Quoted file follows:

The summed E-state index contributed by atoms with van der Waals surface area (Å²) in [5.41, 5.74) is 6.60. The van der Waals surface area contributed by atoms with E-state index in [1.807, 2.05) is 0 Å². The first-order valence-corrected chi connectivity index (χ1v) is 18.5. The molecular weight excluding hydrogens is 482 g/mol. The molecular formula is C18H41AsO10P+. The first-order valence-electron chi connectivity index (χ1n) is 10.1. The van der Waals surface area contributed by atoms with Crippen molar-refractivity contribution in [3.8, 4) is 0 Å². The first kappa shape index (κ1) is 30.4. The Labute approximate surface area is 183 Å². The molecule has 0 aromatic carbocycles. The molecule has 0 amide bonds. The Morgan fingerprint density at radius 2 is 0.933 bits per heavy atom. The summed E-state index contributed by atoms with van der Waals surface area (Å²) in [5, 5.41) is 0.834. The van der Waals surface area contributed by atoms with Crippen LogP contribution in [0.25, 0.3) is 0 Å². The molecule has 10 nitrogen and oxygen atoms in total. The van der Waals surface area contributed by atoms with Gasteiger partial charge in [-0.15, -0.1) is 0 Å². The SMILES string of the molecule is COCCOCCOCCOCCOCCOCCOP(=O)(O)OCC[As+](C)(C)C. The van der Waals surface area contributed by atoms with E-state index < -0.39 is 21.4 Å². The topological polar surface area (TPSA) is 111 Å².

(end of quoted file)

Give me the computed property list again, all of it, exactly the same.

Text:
The summed E-state index contributed by atoms with van der Waals surface area (Å²) in [5.41, 5.74) is 6.60. The van der Waals surface area contributed by atoms with E-state index in [1.807, 2.05) is 0 Å². The first-order valence-corrected chi connectivity index (χ1v) is 18.5. The molecular weight excluding hydrogens is 482 g/mol. The molecular formula is C18H41AsO10P+. The first-order valence-electron chi connectivity index (χ1n) is 10.1. The van der Waals surface area contributed by atoms with Crippen molar-refractivity contribution in [3.8, 4) is 0 Å². The first kappa shape index (κ1) is 30.4. The Labute approximate surface area is 183 Å². The molecule has 0 aromatic carbocycles. The molecule has 0 amide bonds. The Morgan fingerprint density at radius 2 is 0.933 bits per heavy atom. The summed E-state index contributed by atoms with van der Waals surface area (Å²) in [5, 5.41) is 0.834. The van der Waals surface area contributed by atoms with Crippen LogP contribution in [0.25, 0.3) is 0 Å². The molecule has 10 nitrogen and oxygen atoms in total. The van der Waals surface area contributed by atoms with Gasteiger partial charge in [-0.15, -0.1) is 0 Å². The SMILES string of the molecule is COCCOCCOCCOCCOCCOCCOP(=O)(O)OCC[As+](C)(C)C. The van der Waals surface area contributed by atoms with E-state index < -0.39 is 21.4 Å². The topological polar surface area (TPSA) is 111 Å².